I've created a media website where visitors can watch trailers, view pictures, etc. Along the way, I've found that I've needed additional images for sharing, etc. I went the "easy" route and grew the "Media" table to something that's become somewhat ugly. I can continue to grow the Media table, but I know it's bad design to have a table that has too many columns.

Here's the gist/diagram of the current schema (the Media table is shortened to include only relevant columns, it has about ~40 columns total): https://dbdiagram.io/d/5fbbcf413a78976d7b7d1252

I thought about "peeling" away at the Media table by creating a MediaVideos table as I'd like to have a trailer and also a short clip (that would be available just for registered users). However, I stopped as I quickly realized that If I were going to essentially rearchitecht things, I should do it the right way.

So, I'm thinking of creating two new tables: MediaAssets and MediaAssetTypes. Something like this: https://dbdiagram.io/d/5fbbd2513a78976d7b7d12e8

The issue, I feel, is that means the table would have some columns that wouldn't be used for some assets. Is that ok? For example, I only need the height & width for some images/assets, not all.

I just want to get a second (or more) opinion on this before I essentially tear apart my application to get it right.

Any suggestions & ideas are welcomed!

Thank you!

UPDATE: After thinking it further and thinking about J.D.'s reply, I've thought of a third scenario where I keep the MediaImages table but add a Height, Width, and ImageTypeId to support images that I need to know the height/width of. And then create a MediaTrailers table with a TrailerTypeId: https://dbdiagram.io/d/5fbc21363a78976d7b7d1d87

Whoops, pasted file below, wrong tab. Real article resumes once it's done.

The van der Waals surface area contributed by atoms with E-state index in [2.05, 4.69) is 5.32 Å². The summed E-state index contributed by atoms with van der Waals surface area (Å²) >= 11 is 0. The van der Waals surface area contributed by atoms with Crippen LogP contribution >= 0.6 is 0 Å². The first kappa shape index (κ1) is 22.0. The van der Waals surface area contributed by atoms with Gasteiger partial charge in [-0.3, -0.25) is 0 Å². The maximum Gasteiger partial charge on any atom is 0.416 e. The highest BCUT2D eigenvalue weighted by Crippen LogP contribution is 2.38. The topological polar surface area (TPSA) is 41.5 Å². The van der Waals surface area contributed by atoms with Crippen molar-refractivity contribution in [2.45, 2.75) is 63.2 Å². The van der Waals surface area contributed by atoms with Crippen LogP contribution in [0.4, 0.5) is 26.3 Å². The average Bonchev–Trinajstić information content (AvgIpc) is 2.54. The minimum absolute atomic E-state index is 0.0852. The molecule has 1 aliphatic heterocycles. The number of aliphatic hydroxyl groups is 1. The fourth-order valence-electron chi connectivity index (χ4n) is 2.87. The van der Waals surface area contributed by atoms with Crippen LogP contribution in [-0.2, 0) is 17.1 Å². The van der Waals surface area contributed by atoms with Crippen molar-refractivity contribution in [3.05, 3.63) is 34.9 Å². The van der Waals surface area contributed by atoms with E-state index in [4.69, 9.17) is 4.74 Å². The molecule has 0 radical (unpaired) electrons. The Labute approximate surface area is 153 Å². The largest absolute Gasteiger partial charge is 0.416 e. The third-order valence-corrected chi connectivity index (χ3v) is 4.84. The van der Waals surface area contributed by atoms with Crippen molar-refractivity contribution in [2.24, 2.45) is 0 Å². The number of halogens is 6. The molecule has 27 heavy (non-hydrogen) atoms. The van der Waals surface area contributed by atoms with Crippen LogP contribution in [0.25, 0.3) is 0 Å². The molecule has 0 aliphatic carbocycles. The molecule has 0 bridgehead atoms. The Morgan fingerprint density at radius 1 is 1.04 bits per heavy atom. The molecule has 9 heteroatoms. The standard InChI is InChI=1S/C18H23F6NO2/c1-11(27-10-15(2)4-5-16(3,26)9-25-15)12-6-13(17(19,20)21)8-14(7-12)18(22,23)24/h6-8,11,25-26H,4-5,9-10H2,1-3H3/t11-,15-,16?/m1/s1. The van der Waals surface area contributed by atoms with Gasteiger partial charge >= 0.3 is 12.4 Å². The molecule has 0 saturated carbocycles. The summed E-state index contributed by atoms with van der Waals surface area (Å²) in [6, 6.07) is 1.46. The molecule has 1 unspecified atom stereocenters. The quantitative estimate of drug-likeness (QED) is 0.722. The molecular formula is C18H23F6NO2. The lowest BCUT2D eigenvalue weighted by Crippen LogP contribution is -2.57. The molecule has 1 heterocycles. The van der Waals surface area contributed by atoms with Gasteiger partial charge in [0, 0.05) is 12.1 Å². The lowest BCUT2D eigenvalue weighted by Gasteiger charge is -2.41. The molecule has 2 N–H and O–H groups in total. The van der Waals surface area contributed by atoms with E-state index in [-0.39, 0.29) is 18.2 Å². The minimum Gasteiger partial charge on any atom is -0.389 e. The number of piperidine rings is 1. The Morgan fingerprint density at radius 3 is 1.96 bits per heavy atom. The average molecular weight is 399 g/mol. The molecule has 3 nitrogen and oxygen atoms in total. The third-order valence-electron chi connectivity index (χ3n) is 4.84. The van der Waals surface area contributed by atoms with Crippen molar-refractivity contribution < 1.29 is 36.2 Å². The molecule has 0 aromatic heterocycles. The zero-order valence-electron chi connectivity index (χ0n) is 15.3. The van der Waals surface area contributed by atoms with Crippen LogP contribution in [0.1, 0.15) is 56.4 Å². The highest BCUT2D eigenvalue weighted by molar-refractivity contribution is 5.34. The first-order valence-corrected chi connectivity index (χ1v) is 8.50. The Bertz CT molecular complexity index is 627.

• the first thing that came to mind was, where do you store multiple trailer, but your second schema resolved it. Allow N'ULL for all column that can not be filled all the time.
    – nbk
    Nov 23, 2020 at 15:47
  • The question of how many columns is "too many" is somewhat subjective. 40 columns suggests you might look for a better design, but does not prove that your design is bad. Normalization deals mostly with problems that arise at update time, not at retrieval time. There are reasons other than normalization to sometimes decompose a table. Nov 23, 2020 at 19:53

1 Answer 1


You should read up on Star Schema and Database Normalization. While it's not always the solution for all database designs by any means, I believe following a loose implementation of it is generally good practice in a lot of cases, including yours. (It's even a derivative of what the whole Snowflake database management system is based off of.)

Here's a pretty good document on Star (and Snowflake) schema design: Understand star schema

(While this is targeted towards PowerBI, I think Microsoft does a good job explaining the concepts of the schema designs, so just focus on those sections.)

This is a good straightforward article on Normalization by Microsoft: Description of the database normalization basics

Database Normalization is even more relevant to your design question and more important between the two to understand.

From looking at your first design with the Media table that has 40+ columns, it might make sense to break it into different tables for the things that begin with the same prefix in your column names. E.g. TrailerAttributes and SocialMediaAttributes could be their own tables. Then things in your Media table that don't have a trailer for example, won't have an empty and unneeded column. You can further normalize things away into their own tables this way too, say for example some common property belonged to both some Trailers and some Social Media rows. You'd make a further decoupled table that stored those attributes shared among the other tables. (This is another lever of normalization, which will make sense after you read my link above.)

It seems like your updated schema is a step in the right direction, especially with aiming to implement a more generic solution.

  • 1
    Thank you for your reply! It made me think of a third scenario, so I created another diagram and updated my post. I think it's a nice blend. What are your thoughts?
    – AJ Tatum
    Nov 23, 2020 at 21:02

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